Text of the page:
Arlene’s only answer was a waving hand, a wrist flick meant either to dismiss my mother or to egg her on. Mom saw the motion flutter in the rear view mirror and gritted her teeth. She turned the radio back up.


Crossing the River, Part 2

To get into Memphis from the west the Buick had to cross the Mississippi on either the Memphis-Arkansas Memorial Bridge or the Hernando-Desoto Bridge. Mom meant to take the southern most of the two bridges, having to change from the I-40 to the I-55. As she drove toward the river where the traffic continued to thicken, Ellen continued to count off time: one hundred and forty-seven Elvis Presley, one hundred and forty-eight Elvis Presley, one hundred and forty-nine Elvis Presley. Road signs narrowed down to a handful of miles until West Memphis in Arkansas where she’d have to choose an Interstate to route them to a bridge. Either way would get them to where they were going, the AAA map open on the passenger seat showed a clear route to Elvis Presley Boulevard and Graceland.  Less than ten miles from the Mississippi and Mom did not want to wake her sister.  She was alone in the front, alone with the radio, able to stretch out a little, able to breath in spite of the overcast day and thick heat.

Various radios announcers urged drivers to turn on their headlights as a sign of public mourning, out of respect for Elvis. Over the Mississippi all flags flown at half-mast. Mom clicked her lights on. She did not take the interchange to the I-55 and exchanged a nod with a woman about her age in a Chrysler also with its lights on. She drove listening to Elvis sing, crooning or rocking.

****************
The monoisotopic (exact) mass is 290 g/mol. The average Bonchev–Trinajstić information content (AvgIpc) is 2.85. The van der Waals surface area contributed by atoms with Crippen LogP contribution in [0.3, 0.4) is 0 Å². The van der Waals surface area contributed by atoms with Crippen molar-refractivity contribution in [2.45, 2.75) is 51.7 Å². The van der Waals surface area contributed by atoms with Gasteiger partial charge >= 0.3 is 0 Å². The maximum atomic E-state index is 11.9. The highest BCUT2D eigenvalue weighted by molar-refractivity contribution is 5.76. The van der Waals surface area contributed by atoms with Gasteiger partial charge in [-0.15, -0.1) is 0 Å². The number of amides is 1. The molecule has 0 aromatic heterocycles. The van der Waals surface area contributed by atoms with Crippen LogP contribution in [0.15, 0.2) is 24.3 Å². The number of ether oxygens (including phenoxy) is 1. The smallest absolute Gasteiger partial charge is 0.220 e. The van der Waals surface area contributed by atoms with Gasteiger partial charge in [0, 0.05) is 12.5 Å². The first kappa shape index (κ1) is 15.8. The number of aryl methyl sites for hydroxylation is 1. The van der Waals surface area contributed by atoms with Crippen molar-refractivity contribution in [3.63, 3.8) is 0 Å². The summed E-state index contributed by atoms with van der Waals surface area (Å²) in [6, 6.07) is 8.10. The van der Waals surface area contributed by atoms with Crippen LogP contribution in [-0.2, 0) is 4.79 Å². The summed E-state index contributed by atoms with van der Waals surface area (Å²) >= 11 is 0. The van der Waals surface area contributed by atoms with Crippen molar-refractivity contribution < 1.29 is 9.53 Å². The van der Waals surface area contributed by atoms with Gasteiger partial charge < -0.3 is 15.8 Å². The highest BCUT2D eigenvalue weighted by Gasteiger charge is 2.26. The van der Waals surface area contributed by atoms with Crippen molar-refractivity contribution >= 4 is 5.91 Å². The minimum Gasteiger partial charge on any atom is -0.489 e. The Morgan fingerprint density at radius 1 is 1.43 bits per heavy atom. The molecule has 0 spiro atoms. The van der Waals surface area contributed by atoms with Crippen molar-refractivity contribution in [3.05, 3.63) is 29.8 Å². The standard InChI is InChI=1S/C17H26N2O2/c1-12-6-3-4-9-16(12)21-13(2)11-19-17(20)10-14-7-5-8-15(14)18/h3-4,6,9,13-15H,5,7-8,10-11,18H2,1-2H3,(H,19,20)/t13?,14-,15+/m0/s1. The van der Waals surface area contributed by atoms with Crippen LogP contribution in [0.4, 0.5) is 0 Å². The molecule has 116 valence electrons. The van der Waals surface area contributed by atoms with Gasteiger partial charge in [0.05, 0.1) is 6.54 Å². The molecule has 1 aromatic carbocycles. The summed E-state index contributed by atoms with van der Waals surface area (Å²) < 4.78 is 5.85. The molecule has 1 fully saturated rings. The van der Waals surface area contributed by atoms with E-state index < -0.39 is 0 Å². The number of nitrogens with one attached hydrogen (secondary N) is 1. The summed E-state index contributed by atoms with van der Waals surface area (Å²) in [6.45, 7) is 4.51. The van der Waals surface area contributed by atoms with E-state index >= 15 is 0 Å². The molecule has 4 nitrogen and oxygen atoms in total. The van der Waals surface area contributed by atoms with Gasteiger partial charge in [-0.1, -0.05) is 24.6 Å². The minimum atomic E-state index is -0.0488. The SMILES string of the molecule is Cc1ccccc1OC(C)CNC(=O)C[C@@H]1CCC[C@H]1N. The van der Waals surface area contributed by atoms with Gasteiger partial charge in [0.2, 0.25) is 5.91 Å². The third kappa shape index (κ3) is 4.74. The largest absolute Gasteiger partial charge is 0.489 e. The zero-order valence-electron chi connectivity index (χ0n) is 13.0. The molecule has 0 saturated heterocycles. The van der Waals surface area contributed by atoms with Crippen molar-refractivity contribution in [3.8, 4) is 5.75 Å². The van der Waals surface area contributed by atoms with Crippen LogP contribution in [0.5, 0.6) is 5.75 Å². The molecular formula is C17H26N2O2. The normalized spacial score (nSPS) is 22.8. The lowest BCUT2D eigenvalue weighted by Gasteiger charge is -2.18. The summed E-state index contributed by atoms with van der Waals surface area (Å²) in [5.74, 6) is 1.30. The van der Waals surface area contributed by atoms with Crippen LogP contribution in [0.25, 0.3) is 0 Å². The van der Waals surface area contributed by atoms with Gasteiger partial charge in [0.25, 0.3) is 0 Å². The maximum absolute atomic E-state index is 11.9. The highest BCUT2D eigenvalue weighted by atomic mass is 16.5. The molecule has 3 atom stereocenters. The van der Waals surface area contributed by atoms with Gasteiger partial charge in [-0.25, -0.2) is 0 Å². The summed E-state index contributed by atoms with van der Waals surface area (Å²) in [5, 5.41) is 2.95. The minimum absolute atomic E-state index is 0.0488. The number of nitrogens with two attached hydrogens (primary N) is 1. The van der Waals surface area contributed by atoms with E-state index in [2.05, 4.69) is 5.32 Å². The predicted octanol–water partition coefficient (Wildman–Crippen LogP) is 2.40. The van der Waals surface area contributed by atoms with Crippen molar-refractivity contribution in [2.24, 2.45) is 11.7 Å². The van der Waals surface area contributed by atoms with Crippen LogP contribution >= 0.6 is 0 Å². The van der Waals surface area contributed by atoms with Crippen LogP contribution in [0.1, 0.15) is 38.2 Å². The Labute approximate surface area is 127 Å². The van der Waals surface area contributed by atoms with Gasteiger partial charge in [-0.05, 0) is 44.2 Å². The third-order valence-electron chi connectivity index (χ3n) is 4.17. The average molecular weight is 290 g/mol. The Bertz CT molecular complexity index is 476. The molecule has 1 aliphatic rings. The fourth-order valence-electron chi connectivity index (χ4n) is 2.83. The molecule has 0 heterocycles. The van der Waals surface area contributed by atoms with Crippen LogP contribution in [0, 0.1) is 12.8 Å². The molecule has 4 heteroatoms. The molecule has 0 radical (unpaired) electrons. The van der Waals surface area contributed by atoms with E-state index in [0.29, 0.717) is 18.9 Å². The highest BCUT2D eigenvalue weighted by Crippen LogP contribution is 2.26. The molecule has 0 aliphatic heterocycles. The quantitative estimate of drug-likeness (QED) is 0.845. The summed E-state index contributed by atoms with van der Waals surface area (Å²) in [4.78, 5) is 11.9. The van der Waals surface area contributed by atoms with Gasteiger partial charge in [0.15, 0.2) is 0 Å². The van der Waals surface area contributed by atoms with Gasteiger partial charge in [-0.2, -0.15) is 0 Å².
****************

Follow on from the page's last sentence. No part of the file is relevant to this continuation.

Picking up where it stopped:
Ellen started to count again. One Elvis Presley. Two Elvis Presley. Traffic felt strange after the openness of the nighttime highway. Three Elvis Presley. Heat already made ripples in the air between the tightly moving cars. She could see the bridge in the distance ahead. Sitting in traffic she caught sight of the chocolate milk colored water swirling along. Four Elvis Presley. Ellen thought about riverboats. Once Ellen and Arlene had dragged their husbands to see a dinner theater production of Showboat! where they were served a dry prime rib. Five Elvis Presley. There was a driver in the brown Ford in front of her whose break light indicated that he never took his foot entirely off the brake pedal. Six Elvis Presley. She thought about Gone with the Wind and how much she’d loved Huck Finn when she read it in school, and how little of the book she could remember now. Seven Elvis Presley. Wondered if she should wake Arlene before they crossed the river. Eight Elvis Presley.